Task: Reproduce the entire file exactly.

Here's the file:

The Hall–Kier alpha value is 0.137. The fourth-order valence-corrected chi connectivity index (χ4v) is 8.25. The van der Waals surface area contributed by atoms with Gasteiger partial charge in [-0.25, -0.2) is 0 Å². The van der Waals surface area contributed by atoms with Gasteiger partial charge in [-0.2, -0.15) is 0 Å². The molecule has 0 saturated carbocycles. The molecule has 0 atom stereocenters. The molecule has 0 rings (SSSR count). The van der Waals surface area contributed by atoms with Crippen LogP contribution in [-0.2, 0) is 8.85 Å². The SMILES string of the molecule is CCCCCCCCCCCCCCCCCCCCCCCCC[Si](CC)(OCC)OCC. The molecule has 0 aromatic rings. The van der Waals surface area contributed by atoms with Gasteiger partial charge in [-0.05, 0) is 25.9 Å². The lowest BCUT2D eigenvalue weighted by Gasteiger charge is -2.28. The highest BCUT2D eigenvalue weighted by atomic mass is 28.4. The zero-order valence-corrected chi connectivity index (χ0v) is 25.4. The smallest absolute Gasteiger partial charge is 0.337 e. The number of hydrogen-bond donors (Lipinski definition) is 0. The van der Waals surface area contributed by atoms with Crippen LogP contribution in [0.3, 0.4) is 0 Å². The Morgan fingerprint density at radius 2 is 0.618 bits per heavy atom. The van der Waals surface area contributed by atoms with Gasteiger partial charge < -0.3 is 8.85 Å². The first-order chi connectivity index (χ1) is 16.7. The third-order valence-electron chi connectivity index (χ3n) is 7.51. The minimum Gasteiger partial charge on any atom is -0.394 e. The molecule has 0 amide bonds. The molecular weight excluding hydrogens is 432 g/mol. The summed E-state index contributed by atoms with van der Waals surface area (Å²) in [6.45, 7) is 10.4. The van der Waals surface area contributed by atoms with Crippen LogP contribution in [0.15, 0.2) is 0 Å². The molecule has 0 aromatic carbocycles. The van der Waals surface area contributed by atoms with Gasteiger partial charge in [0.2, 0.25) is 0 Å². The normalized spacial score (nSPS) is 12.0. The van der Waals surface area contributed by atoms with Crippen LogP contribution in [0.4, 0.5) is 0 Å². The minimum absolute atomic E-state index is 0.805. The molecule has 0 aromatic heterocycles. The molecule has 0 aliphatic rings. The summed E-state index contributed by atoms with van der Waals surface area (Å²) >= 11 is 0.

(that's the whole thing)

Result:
The Hall–Kier alpha value is 0.137. The fourth-order valence-corrected chi connectivity index (χ4v) is 8.25. The van der Waals surface area contributed by atoms with Gasteiger partial charge in [-0.25, -0.2) is 0 Å². The van der Waals surface area contributed by atoms with Gasteiger partial charge in [-0.2, -0.15) is 0 Å². The molecule has 0 saturated carbocycles. The molecule has 0 atom stereocenters. The molecule has 0 rings (SSSR count). The van der Waals surface area contributed by atoms with Crippen LogP contribution in [-0.2, 0) is 8.85 Å². The SMILES string of the molecule is CCCCCCCCCCCCCCCCCCCCCCCCC[Si](CC)(OCC)OCC. The molecule has 0 aromatic rings. The van der Waals surface area contributed by atoms with Gasteiger partial charge in [-0.05, 0) is 25.9 Å². The lowest BCUT2D eigenvalue weighted by Gasteiger charge is -2.28. The highest BCUT2D eigenvalue weighted by atomic mass is 28.4. The zero-order valence-corrected chi connectivity index (χ0v) is 25.4. The smallest absolute Gasteiger partial charge is 0.337 e. The number of hydrogen-bond donors (Lipinski definition) is 0. The van der Waals surface area contributed by atoms with Crippen LogP contribution in [0.3, 0.4) is 0 Å². The Morgan fingerprint density at radius 2 is 0.618 bits per heavy atom. The van der Waals surface area contributed by atoms with Gasteiger partial charge < -0.3 is 8.85 Å². The first-order chi connectivity index (χ1) is 16.7. The third-order valence-electron chi connectivity index (χ3n) is 7.51. The minimum Gasteiger partial charge on any atom is -0.394 e. The molecule has 0 amide bonds. The molecular weight excluding hydrogens is 432 g/mol. The summed E-state index contributed by atoms with van der Waals surface area (Å²) in [6.45, 7) is 10.4. The van der Waals surface area contributed by atoms with Crippen LogP contribution in [0.15, 0.2) is 0 Å². The molecule has 0 aromatic carbocycles. The van der Waals surface area contributed by atoms with Gasteiger partial charge in [0.2, 0.25) is 0 Å². The normalized spacial score (nSPS) is 12.0. The van der Waals surface area contributed by atoms with Crippen LogP contribution in [0.4, 0.5) is 0 Å². The minimum absolute atomic E-state index is 0.805. The molecule has 0 aromatic heterocycles. The molecule has 0 aliphatic rings. The summed E-state index contributed by atoms with van der Waals surface area (Å²) >= 11 is 0.